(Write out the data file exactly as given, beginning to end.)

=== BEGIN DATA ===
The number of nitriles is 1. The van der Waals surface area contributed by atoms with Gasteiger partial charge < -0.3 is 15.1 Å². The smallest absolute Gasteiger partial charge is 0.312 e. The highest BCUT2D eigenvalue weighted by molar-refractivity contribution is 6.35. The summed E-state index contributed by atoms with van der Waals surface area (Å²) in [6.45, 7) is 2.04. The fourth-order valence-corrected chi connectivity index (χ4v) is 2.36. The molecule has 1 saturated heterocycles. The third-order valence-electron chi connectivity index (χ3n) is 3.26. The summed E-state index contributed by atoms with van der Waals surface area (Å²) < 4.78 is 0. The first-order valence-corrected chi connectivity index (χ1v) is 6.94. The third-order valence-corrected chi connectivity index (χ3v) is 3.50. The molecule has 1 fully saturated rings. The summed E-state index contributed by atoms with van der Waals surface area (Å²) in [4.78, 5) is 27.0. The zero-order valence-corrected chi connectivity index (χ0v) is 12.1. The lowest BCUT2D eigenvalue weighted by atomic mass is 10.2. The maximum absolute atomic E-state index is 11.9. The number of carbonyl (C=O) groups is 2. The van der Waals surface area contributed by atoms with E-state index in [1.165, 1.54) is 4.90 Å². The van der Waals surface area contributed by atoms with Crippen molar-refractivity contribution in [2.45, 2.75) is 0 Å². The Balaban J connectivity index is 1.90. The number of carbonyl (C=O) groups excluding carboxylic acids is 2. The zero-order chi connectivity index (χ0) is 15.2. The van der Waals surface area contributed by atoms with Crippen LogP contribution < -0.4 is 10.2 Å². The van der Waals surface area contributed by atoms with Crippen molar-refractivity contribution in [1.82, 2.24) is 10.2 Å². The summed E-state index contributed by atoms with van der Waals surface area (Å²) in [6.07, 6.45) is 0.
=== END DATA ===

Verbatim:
The number of nitriles is 1. The van der Waals surface area contributed by atoms with Gasteiger partial charge < -0.3 is 15.1 Å². The smallest absolute Gasteiger partial charge is 0.312 e. The highest BCUT2D eigenvalue weighted by molar-refractivity contribution is 6.35. The summed E-state index contributed by atoms with van der Waals surface area (Å²) in [6.45, 7) is 2.04. The fourth-order valence-corrected chi connectivity index (χ4v) is 2.36. The molecule has 1 saturated heterocycles. The third-order valence-electron chi connectivity index (χ3n) is 3.26. The summed E-state index contributed by atoms with van der Waals surface area (Å²) < 4.78 is 0. The first-order valence-corrected chi connectivity index (χ1v) is 6.94. The third-order valence-corrected chi connectivity index (χ3v) is 3.50. The molecule has 1 fully saturated rings. The summed E-state index contributed by atoms with van der Waals surface area (Å²) in [4.78, 5) is 27.0. The zero-order valence-corrected chi connectivity index (χ0v) is 12.1. The lowest BCUT2D eigenvalue weighted by atomic mass is 10.2. The maximum absolute atomic E-state index is 11.9. The number of carbonyl (C=O) groups is 2. The van der Waals surface area contributed by atoms with E-state index in [1.165, 1.54) is 4.90 Å². The van der Waals surface area contributed by atoms with Crippen molar-refractivity contribution in [2.45, 2.75) is 0 Å². The Balaban J connectivity index is 1.90. The number of carbonyl (C=O) groups excluding carboxylic acids is 2. The zero-order chi connectivity index (χ0) is 15.2. The van der Waals surface area contributed by atoms with Crippen LogP contribution < -0.4 is 10.2 Å². The van der Waals surface area contributed by atoms with Crippen molar-refractivity contribution in [1.82, 2.24) is 10.2 Å². The summed E-state index contributed by atoms with van der Waals surface area (Å²) in [6.07, 6.45) is 0.